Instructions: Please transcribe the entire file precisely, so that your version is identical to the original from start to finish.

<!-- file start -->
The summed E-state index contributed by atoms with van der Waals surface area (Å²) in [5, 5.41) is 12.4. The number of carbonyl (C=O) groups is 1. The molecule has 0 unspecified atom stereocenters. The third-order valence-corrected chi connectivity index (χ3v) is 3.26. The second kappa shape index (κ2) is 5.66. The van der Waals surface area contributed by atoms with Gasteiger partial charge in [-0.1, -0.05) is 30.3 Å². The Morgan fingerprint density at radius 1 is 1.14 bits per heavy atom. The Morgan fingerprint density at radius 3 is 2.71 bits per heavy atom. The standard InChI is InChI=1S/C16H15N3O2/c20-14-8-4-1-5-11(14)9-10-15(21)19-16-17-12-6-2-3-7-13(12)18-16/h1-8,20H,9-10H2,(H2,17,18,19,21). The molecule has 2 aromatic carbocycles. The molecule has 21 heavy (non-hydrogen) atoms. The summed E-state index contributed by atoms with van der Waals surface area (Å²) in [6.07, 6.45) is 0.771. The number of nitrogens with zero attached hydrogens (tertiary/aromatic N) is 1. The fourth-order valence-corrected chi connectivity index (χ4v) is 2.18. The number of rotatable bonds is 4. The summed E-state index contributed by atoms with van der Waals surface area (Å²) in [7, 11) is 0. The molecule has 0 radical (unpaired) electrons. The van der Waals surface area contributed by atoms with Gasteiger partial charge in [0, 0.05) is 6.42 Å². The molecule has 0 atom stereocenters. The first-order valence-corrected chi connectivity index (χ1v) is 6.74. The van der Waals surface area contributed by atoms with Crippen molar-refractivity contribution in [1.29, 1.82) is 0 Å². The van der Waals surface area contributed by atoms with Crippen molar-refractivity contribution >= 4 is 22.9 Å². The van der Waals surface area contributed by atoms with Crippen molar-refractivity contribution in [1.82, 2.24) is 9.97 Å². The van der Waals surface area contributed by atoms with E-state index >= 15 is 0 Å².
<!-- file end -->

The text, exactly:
The summed E-state index contributed by atoms with van der Waals surface area (Å²) in [5, 5.41) is 12.4. The number of carbonyl (C=O) groups is 1. The molecule has 0 unspecified atom stereocenters. The third-order valence-corrected chi connectivity index (χ3v) is 3.26. The second kappa shape index (κ2) is 5.66. The van der Waals surface area contributed by atoms with Gasteiger partial charge in [-0.1, -0.05) is 30.3 Å². The Morgan fingerprint density at radius 1 is 1.14 bits per heavy atom. The Morgan fingerprint density at radius 3 is 2.71 bits per heavy atom. The standard InChI is InChI=1S/C16H15N3O2/c20-14-8-4-1-5-11(14)9-10-15(21)19-16-17-12-6-2-3-7-13(12)18-16/h1-8,20H,9-10H2,(H2,17,18,19,21). The molecule has 2 aromatic carbocycles. The molecule has 21 heavy (non-hydrogen) atoms. The summed E-state index contributed by atoms with van der Waals surface area (Å²) in [6.07, 6.45) is 0.771. The number of nitrogens with zero attached hydrogens (tertiary/aromatic N) is 1. The fourth-order valence-corrected chi connectivity index (χ4v) is 2.18. The number of rotatable bonds is 4. The summed E-state index contributed by atoms with van der Waals surface area (Å²) in [7, 11) is 0. The molecule has 0 radical (unpaired) electrons. The van der Waals surface area contributed by atoms with Gasteiger partial charge in [0, 0.05) is 6.42 Å². The molecule has 0 atom stereocenters. The first-order valence-corrected chi connectivity index (χ1v) is 6.74. The van der Waals surface area contributed by atoms with Crippen molar-refractivity contribution in [1.29, 1.82) is 0 Å². The van der Waals surface area contributed by atoms with Crippen molar-refractivity contribution >= 4 is 22.9 Å². The van der Waals surface area contributed by atoms with Crippen molar-refractivity contribution in [1.82, 2.24) is 9.97 Å². The van der Waals surface area contributed by atoms with E-state index >= 15 is 0 Å².